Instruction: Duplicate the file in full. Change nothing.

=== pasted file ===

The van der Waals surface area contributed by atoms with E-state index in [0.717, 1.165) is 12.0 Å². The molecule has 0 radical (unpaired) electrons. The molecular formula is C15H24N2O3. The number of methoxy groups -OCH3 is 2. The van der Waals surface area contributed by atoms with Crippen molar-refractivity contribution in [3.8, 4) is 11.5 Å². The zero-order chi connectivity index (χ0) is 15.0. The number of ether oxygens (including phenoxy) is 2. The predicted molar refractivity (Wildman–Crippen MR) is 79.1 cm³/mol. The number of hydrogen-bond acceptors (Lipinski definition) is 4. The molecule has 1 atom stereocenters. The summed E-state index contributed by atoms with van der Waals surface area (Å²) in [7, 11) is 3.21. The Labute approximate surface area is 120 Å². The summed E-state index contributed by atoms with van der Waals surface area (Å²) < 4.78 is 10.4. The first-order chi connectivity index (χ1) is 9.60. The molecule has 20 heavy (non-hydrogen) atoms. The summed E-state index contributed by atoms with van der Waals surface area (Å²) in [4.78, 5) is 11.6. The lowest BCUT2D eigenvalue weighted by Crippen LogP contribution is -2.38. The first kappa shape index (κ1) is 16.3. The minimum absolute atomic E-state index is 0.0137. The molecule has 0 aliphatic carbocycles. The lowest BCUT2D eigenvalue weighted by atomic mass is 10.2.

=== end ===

The van der Waals surface area contributed by atoms with E-state index in [0.717, 1.165) is 12.0 Å². The molecule has 0 radical (unpaired) electrons. The molecular formula is C15H24N2O3. The number of methoxy groups -OCH3 is 2. The van der Waals surface area contributed by atoms with Crippen molar-refractivity contribution in [3.8, 4) is 11.5 Å². The zero-order chi connectivity index (χ0) is 15.0. The number of ether oxygens (including phenoxy) is 2. The predicted molar refractivity (Wildman–Crippen MR) is 79.1 cm³/mol. The number of hydrogen-bond acceptors (Lipinski definition) is 4. The molecule has 1 atom stereocenters. The summed E-state index contributed by atoms with van der Waals surface area (Å²) in [7, 11) is 3.21. The Labute approximate surface area is 120 Å². The summed E-state index contributed by atoms with van der Waals surface area (Å²) < 4.78 is 10.4. The first-order chi connectivity index (χ1) is 9.60. The molecule has 20 heavy (non-hydrogen) atoms. The summed E-state index contributed by atoms with van der Waals surface area (Å²) in [4.78, 5) is 11.6. The lowest BCUT2D eigenvalue weighted by Crippen LogP contribution is -2.38. The first kappa shape index (κ1) is 16.3. The minimum absolute atomic E-state index is 0.0137. The molecule has 0 aliphatic carbocycles. The lowest BCUT2D eigenvalue weighted by atomic mass is 10.2.